The Radiation Post


How to Change Out a Glove That Has a Hole in it After Contamination

The containment gloves may become damaged while working in the containment. The damage may be noticed as soon as it occurs, but a small punch-type tear or cut could occur without the wearer being aware of it. For this reason, it is important to inspect the gloves before using them. It is also essential to discuss at the pre-job meeting the actions that will be taken if a glove is damaged while it is in use and how a damaged glove will be replaced so that everyone will understand what to do should this occur.

The most important factor to consider is preventing contamination of the glove wearer through the damaged glove and spread of contamination when replacing the glove. To accomplish this, replacement of the damaged glove should not be attempted alone by the worker whose glove is damaged. It is also critical to ensure the new glove is properly oriented when it is being installed. This step is the easiest to miss in methods where the glove is installed inside out, then inverted after installation. The method used may vary depending on factors such as level of contamination, severity of damage, injury to personnel, etc.

Three methods of replacing damaged gloves while working in containment follow:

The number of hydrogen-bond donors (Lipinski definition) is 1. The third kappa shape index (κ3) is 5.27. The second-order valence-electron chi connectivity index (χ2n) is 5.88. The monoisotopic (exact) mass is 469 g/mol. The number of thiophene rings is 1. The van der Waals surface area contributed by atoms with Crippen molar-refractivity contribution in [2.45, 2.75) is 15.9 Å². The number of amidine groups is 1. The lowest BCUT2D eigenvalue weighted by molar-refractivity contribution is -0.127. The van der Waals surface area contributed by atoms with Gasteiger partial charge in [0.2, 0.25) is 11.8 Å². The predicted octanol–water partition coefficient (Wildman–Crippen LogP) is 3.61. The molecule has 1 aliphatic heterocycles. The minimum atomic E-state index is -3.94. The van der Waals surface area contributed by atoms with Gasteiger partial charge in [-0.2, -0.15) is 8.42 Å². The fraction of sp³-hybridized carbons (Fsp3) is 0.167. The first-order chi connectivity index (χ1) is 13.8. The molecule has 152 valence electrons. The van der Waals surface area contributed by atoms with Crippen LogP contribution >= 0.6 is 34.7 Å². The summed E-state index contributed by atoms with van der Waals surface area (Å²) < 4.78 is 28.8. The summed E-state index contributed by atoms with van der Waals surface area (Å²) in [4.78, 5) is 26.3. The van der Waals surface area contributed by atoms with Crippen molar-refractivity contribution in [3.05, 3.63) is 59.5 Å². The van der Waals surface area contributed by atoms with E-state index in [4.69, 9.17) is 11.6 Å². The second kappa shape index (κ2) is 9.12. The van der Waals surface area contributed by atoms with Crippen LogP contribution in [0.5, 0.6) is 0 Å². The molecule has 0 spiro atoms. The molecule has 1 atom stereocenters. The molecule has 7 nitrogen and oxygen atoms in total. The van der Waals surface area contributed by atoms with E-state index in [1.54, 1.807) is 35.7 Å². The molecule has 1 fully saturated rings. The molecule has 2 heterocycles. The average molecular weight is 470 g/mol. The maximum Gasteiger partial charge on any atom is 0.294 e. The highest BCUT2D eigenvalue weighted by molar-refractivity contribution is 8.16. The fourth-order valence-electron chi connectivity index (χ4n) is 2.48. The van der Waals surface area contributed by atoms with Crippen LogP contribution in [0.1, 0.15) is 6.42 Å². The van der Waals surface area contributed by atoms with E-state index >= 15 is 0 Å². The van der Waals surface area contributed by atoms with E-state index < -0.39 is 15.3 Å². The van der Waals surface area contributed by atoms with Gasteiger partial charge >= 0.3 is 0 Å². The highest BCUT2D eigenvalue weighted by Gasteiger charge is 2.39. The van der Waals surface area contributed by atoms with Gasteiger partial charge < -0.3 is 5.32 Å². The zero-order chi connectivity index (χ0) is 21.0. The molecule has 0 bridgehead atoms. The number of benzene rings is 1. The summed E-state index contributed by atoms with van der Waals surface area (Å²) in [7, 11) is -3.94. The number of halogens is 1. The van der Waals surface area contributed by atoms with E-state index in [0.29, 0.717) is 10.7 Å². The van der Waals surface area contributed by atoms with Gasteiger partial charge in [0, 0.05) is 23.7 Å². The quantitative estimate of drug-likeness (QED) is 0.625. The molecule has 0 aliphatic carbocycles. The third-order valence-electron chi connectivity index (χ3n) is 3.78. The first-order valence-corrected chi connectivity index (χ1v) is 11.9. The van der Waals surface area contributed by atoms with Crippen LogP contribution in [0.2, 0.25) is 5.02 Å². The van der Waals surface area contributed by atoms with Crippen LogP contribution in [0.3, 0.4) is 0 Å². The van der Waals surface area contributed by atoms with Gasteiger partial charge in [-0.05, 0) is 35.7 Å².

1.) Pull the damaged glove hand up and out until the glove is in the sleeve. Carefully remove your hand from the glove, leaving the glove inside the sleeve. Remove the tape and/or rubber ring from the glove ring. Carefully roll the damaged glove cuff lip away from the sleeve to expose the center of the glove ring.

2.) Place the replacement glove cuff lip over the glove ring. Secure the glove in place with tape (or by reinstalling the rubber ring, if used.) Take care not to catch the damaged glove between the new glove and the glove ring when taping down the new glove.

3.) With the replacement gloves in place, and working through the replacement glove, cautiously roll or lift the damaged glove cuff lip over the end of the glove ring. Pull the damaged glove free and draw it into the glovebag for transfer sleeve removal.

See diagrams of the above methods here.

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